Coming to a frozen-food section, and possibly to a theater, near you pizza from California Pizza Kitchen.

Come October, the Beverly Hills-based restaurant chain will debut seven of its most popular pizzas in the frozen-foods section of supermarkets in Los Angeles, to be followed by a national rollout planned for early next year.

In addition, the company is negotiating with Kansas City, Mo.-based American Multi-Cinema Inc., operator of 211 AMC theaters nationwide, to introduce the restaurant's pizzas at the movie chain. A final decision on that plan has yet to be finalized.

"People come to our restaurant for the food and this provides another avenue for them to buy it," said Fred Hipp, president and chief executive of CPK.

AMC officials declined to comment last week.

While the theater "avenue" remains untested, Hipp said the frozen-pizza concept has met with resounding success since testing first began last October at markets in Atlanta, Sacramento, San Francisco, Buffalo and Rochester.

The nine-inch pies, which are an inch smaller than the restaurant variety, will retail for about $5 each, and will be produced, distributed and marketed for CPK by Glenview, Ill.-based Kraft Foods Inc.

CPK joins a host of other Southern California-based restaurant chains that are stocking their wares in supermarkets. They include Marie Callendar's, Wolfgang Puck and Taco Bell. Just last week, El Torito debuted a line of salsas and salad dressings at Ralphs markets.

"We seem to be in a period of accelerated interest of supermarkets taking on new items. They add a new cachet to grocery-store shopping, and they keep the restaurant's name top of mind for consumers," said Ron Paul, president of Technomic Inc., a food-industry consulting firm in Chicago.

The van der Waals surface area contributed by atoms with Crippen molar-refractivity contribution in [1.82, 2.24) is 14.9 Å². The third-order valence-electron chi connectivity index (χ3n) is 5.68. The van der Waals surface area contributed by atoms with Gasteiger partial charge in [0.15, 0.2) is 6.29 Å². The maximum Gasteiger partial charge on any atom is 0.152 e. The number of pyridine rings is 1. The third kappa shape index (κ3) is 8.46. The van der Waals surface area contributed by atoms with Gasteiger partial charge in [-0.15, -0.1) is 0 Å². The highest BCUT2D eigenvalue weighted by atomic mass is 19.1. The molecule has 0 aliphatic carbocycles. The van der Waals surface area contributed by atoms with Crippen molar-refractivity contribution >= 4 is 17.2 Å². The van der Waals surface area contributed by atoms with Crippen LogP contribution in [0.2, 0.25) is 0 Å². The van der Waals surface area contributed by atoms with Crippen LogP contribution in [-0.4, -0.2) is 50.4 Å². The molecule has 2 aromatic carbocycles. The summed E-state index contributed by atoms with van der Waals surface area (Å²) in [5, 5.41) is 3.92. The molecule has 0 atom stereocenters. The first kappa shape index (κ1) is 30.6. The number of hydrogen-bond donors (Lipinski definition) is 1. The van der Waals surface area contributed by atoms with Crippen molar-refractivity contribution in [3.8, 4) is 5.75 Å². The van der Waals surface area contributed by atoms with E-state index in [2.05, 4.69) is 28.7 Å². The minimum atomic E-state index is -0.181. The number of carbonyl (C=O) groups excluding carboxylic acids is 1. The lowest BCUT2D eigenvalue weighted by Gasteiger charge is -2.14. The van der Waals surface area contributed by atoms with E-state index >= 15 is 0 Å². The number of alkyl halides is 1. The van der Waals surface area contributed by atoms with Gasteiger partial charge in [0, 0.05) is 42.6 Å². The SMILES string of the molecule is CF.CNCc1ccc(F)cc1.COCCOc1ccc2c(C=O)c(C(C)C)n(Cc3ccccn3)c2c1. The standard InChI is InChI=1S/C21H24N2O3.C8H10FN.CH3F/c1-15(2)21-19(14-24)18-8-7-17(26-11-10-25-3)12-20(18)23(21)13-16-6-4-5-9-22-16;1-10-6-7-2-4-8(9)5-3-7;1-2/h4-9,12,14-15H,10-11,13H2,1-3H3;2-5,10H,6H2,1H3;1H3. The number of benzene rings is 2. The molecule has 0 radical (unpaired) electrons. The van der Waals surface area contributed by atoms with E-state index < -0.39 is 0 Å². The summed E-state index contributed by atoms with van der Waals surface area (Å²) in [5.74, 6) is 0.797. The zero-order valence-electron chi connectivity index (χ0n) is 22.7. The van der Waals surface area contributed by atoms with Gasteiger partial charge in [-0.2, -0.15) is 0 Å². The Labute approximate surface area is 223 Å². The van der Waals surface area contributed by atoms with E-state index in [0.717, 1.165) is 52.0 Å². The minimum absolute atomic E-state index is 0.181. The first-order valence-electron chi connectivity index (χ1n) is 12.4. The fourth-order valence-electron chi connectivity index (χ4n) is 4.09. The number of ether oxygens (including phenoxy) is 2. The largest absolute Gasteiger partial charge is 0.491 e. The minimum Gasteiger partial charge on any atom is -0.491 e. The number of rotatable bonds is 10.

Last year, U.S. shoppers spent $2.1 billion on frozen pizzas, representing an 8.6 percent increase over the prior year, according to the National Frozen Food Association in Harrisburg, Penn. Roughly $700 million of those sales were for Kraft-made pizzas, sold under such brand names as Tombstone and DiGiorno.

Despite the numerous Kraft-made pizza products in market freezers, both CPK and Kraft officials said competition is not an issue, because CPK products will appeal to a customer who is distinct from, say, a Tombstone customer.

"Our products won't compete against each other, but will appeal to different targets," said Shelagh Thomee, Kraft's associate director of corporate affairs.

Not to say entering the supermarket business is easy. Last year, U.S. companies launched over 25,000 new products, more than double the amount a decade ago, said Tom Vierhile, publisher of Productscan Online, an Internet database of new products. Nearly 80 percent of those fail, he said.

Yet, with Kraft's experience, industry experts feel that the CPK line will do well. "It's much easier to obtain shelf space when you're a known brand and commodity. And, when you have a giant like Kraft on your side, that's more than a leg up," Vierhile said.

Kraft will pay an undisclosed licensing fee to California Pizza Kitchen for use of the chain's name.

CPK has 87 locations and posted $180 million in sales for fiscal 1998.

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